Do you love paying taxes? Ok, stupid joke. But today I want to talk about a couple of great ways to pay a little less and help your future self out in the process. For those who ignore the almost nonstop reminders in the media, the United States has a massive retirement crisis in its not so distant future. It seems that in spite of this being the richest country in the history of mankind, nearly half of everyone living here HAS NOT SAVED A SINGLE FUCKING PENNY for retirement. Many of the people who have saved at least something are still woefully short of where they need to be. With obviously unsustainable pensions (otherwise known as defined benefit plans) mostly relegated to the history books, the
criminals fine, upstanding people in charge realized they would have riots in the streets if they didn’t toss a little bread out to those pesky subjects citizens. And thus, some new tax advantaged retirement savings options were born. So far, they don’t seem to be helping much, but that’s why I and countless others are writing posts like this one. 401ks and Roth IRAs are the two most common tax advantaged retirement savings options and an overview of the basics of both is below.
Both of these offer tax breaks, but only to people wise enough to take advantage of them. In my opinion, they should both be maxed out if possible prior to investing in anything else excluding building an emergency fund – which is actually saving, not investing. And yes, there are other types of these but they are less common and I’m writing for a mass audience. And yes, there are various tricks and loopholes that entire posts could be written on but this particular post is just meant to be a general primer. Also, I am not a tax professional and I don’t know the details of your situation so nothing in this post constitutes specific tax advice. This is for information only. Here are the basics.
- Usually offered by an employer
- Maximum contribution for 2019 is $19,000 + $6000 “catch up” for people 50 and older
- Employers often match up to a certain percentage of your income if you contribute at a required level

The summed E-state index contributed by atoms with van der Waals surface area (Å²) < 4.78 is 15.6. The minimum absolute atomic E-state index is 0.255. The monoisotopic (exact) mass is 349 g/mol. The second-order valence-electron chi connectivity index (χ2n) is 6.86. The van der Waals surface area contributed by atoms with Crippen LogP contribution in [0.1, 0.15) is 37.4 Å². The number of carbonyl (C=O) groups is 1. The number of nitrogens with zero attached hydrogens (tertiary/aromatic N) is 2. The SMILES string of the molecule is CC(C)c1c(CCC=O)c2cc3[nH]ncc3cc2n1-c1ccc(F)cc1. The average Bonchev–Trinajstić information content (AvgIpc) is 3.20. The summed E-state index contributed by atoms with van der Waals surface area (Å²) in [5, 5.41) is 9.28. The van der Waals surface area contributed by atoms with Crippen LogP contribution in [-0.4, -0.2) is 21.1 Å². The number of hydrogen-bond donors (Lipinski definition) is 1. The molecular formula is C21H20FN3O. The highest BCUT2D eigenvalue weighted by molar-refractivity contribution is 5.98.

- No phase outs but HCEs (highly compensated employees) may potentially have their contributions limited
- Contributions lower taxable income in the current tax year
- Distributions are taxed when taken
- Cannot take distributions prior to age 59.5 without being taxed and charged a 10% penalty
- Usually not offered by an employer
- Maximum contribution for 2019 is $6000 + $1000 “catch up” for people 50 and older
- Phase outs starting at $122k MAGI (modified adjusted gross income) and completed by $137k for single filers, or $193k and 203k for married filing jointly
- Contributions are made using post tax dollars
- Distributions are not taxed
- Contributions can be withdrawn prior to 59.5 but earnings withdrawn prior to 59.5 will be taxed and penalized except in specific “qualifying” circumstances
I think the easiest general concept to remember about the difference between the two is this: 401ks are taxed on the back end, Roth IRAs are taxed on the front. To get the maximum benefit, you need to contribute $25k in 2019, assuming you are 49 or younger and not prevented from it by having a very high income.
If you can’t max out both, I would do the following in most cases. First, contribute whatever your employer requires to get the full match that is offered. For example, if your employer matches 3% of your salary if you contribute 6%, a fairly common setup, you would want to contribute 6% to avoid “leaving money on the table.” From there, I would work towards maxing out the Roth IRA unless you are phased out, in a high tax bracket, or have some reason to expect your income is going to go down significantly in the future. If you can do that, I would put any additional available money towards increasing your 401k contribution percentage. Anything you can do is better than nothing and slow progress is better than none. For example, you could start out contributing whatever you are comfortable with and set up an automatic increase of 1% a year on one or the other or both. If you get even a basic cost of living adjustment at the end of the year, you won’t feel any pain because you will still be getting a raise after taxes. This would particularly be the case if you’re talking about a 401k since you would be lowering your taxable income by increasing the contribution meaning the 1% increase wouldn’t cost you the full 1%.
Hopefully this will help some folks get a better idea of how to handle these accounts. If anyone would like me to get into more detailed subtopics on this, please let me know in the comments or send me an email at firstname.lastname@example.org. Have a great day!